Roanoke County Public Schools, local nonprofits and area churches have formed a task force in order to connect families with low-cost day programs during the 2020–21 school year, addressing an increased need for child care during the COVID-19 pandemic.
The organizations plan to work together to expand day programs and assist families in finding care for children, especially students in third through sixth grades, who will be in the classroom only two days per week. The Roanoke County Community Day Programs Task Force is made up of staff from the school district, United Way of Roanoke Valley, YMCA, Boys and Girls Club of Southwest Virginia, Prevention Council of Roanoke County and area churches, such as Salem’s CommUNITY Church.
“The primary goal of the task force is to identify, create, mobilize the resources that can be available for families that are struggling, that will have a need,” said task force co-chair Tom McCracken, pastor of CommUNITY Church. “And so this task force has assembled together, brainstormed and identified a lot of current resources that are already existing and working on creating some. This is a very exciting opportunity for all of us to see our community rise to the challenge.”
Existing programs through the YMCA and Boys and Girls Club will expand to meet the growing need, in addition to enlisting other non- and for-profit partners. They will partner with local churches and civic organizations to host new day program sites, increasing the amount of space available.
The United Way of Roanoke Valley’s Smart2Start program, which already serves as a streamlined resource to support parents finding child care by offering a single application, will grow to serve children through age 12, according to United Way of Roanoke Valley Director of Early Learning Strategies Vivien McMahan.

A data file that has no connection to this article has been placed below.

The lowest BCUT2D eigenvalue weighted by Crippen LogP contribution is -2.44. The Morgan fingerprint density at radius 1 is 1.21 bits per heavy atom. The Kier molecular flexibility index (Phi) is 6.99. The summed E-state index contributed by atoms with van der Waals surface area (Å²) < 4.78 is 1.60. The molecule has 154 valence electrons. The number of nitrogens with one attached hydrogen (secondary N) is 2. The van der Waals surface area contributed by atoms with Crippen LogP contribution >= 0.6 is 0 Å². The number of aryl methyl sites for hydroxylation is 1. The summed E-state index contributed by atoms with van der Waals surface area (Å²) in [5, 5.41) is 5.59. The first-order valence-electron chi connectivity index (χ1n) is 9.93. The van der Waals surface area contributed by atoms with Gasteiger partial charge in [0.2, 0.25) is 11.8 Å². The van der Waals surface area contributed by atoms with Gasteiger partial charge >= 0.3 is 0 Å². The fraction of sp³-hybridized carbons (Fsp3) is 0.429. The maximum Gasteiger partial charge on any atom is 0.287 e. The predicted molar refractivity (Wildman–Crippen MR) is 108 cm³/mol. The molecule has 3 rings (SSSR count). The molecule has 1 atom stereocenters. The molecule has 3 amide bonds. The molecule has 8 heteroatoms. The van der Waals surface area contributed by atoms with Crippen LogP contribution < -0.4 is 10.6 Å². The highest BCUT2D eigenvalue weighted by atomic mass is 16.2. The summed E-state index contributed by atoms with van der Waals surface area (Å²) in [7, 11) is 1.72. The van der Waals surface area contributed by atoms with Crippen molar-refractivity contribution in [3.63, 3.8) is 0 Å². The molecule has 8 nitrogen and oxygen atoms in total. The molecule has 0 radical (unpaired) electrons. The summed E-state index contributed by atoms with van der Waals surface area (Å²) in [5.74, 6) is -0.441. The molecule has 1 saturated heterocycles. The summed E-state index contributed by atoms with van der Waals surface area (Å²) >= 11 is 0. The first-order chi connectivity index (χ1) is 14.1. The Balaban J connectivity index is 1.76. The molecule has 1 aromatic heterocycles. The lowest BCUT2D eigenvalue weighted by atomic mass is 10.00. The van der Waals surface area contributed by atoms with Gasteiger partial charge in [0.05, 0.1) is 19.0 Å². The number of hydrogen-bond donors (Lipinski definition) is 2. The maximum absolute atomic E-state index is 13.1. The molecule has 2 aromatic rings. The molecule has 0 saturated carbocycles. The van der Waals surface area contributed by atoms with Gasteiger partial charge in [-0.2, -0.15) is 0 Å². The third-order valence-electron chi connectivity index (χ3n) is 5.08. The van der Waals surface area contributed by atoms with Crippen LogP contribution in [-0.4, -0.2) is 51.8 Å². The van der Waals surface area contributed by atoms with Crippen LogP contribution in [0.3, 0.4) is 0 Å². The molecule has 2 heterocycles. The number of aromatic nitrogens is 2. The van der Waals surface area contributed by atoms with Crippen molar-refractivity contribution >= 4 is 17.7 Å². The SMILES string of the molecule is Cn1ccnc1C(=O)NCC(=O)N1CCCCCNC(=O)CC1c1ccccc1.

Boys and Girls Club of Southwest Virginia CEO Michelle Davis said this is an opportunity that will allow organizations to “make sure that working parents can continue to work and that kids are in a safe and supportive environment during the day.” Day programs will provide academic support to students who choose an all -virtual classroom or on their virtual days as part of a hybrid program, Davis said.
Staffing is one of the largest needs due to the rapid expansion, and both the YMCA and Boys and Girls Club will hire part-time and full-time staff.
Roanoke County Superintendent Ken Nicely said the idea to partner with organizations started in June, when it became apparent a hybrid schedule would create a need for child care. The district began to reach out to existing partners and leaders in the faith community to leverage resources and provide solutions to families. Roanoke County Parks and Recreation will provide care to children of school employees who need it, he said.
“We’re very keenly aware that people are really anxious about this issue,” Nicely said. “You have kids in this age group that really shouldn’t be staying at home by themselves; they need academic support during the day.”
This will prevent families from being forced to either leave their children at home during the day or pay for child care over other essential needs, he said. Each day program will have its own fee structure, he said, but will utilize existing sliding scale models. The task force also will seek donations to provide scholarships, McCracken said. Nicely said the district plans to also use several hundred thousand dollars of its federal Coronavirus Aid, Relief and Economic Security Act funding to contract with the United Way.